The new gig allows some work-from-home time, which is great. It also involves two days in an actual, not-at-home, office, which is also great. But it’s a transition. I haven’t had to commute regularly, at least not beyond the two flights of stairs from the main floor to the upstairs office, for 13 years. I’ve gone to work in my slippers, or flipflops, depending on the season, for more than a decade.
Last Monday, I climbed into the car in work clothes and real shoes, full travel coffee cup in hand, and headed along the backroads between New Hampshire and Vermont to a new (to me) office in an unfamiliar town. Along the way from home to work I drive through a handful of other small towns, past houses older than our republic, along fields mowed for generations and rivers older than time.
And then I arrive in a quaint New England village not unlike myriad other quaint New England villages dotting the landscape from the northern mountains to the eastern seashore. There is a tall, white-clapboarded church standing next to a small green, with a general store just across the road from the old house where my office sits. Mine is a room upstairs, on the right, with two green-shuttered windows looking toward the neighboring house, a placement very similar to my childhood bedroom in the 1720s house where I grew up (in another small town in a different state).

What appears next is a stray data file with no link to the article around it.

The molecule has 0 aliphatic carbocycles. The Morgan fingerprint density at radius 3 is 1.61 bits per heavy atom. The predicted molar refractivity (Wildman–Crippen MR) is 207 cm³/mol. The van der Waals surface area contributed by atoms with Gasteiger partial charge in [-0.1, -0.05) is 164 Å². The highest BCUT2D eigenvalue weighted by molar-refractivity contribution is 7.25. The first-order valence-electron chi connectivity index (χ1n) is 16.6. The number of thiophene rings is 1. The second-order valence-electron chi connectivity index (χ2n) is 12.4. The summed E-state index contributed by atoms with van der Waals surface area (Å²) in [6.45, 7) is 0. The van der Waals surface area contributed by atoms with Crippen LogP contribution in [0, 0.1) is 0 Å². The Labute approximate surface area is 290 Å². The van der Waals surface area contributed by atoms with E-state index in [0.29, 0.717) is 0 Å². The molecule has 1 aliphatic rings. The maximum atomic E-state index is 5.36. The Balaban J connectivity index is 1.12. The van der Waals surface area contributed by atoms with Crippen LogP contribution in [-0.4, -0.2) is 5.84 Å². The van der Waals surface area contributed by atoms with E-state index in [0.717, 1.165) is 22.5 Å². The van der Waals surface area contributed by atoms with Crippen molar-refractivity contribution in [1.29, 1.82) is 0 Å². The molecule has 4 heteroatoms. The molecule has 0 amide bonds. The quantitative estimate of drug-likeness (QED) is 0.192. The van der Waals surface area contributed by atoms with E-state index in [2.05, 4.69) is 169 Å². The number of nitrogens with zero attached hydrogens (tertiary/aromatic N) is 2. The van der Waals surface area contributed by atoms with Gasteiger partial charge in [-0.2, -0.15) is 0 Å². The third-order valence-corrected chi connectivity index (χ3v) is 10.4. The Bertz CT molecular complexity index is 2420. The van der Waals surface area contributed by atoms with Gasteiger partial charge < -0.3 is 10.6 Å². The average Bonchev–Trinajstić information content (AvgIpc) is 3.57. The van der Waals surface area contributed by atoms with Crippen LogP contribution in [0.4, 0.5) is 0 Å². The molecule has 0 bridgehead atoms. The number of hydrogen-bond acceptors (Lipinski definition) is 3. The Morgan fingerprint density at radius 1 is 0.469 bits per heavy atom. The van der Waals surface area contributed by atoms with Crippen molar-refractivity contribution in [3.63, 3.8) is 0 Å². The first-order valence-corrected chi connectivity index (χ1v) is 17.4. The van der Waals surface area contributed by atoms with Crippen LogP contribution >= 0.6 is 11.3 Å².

My second day at the office, I headed out for a fresh air fix. My colleague suggested I explore the short trail through conserved land just behind the office. So I walked a little ways down a quiet road, then turned into the woods and continued on a path that followed a river (I don’t know, yet, the river’s name) and traversed tall trees and giant glacial erratics.
I was happy to learn of this path so close to the office, and I expect I’ll walk there many times as the seasons shift. Eventually I popped back out onto Route 10, walking past the elementary school and the post office, then stopping into the general store to peruse the offerings.
The driver of the first car to pass me when I returned to the road waved as if I were an old friend. Perhaps she thought I was someone else. But I like to think it’s a small town thing that – like the school and the general store, the church and the common – translates from one place to another. Whatever the reason behind the wave, it contributed to the feeling of welcome I felt in this unfamiliar-familiar landscape, a bit further from home than I’m used to being.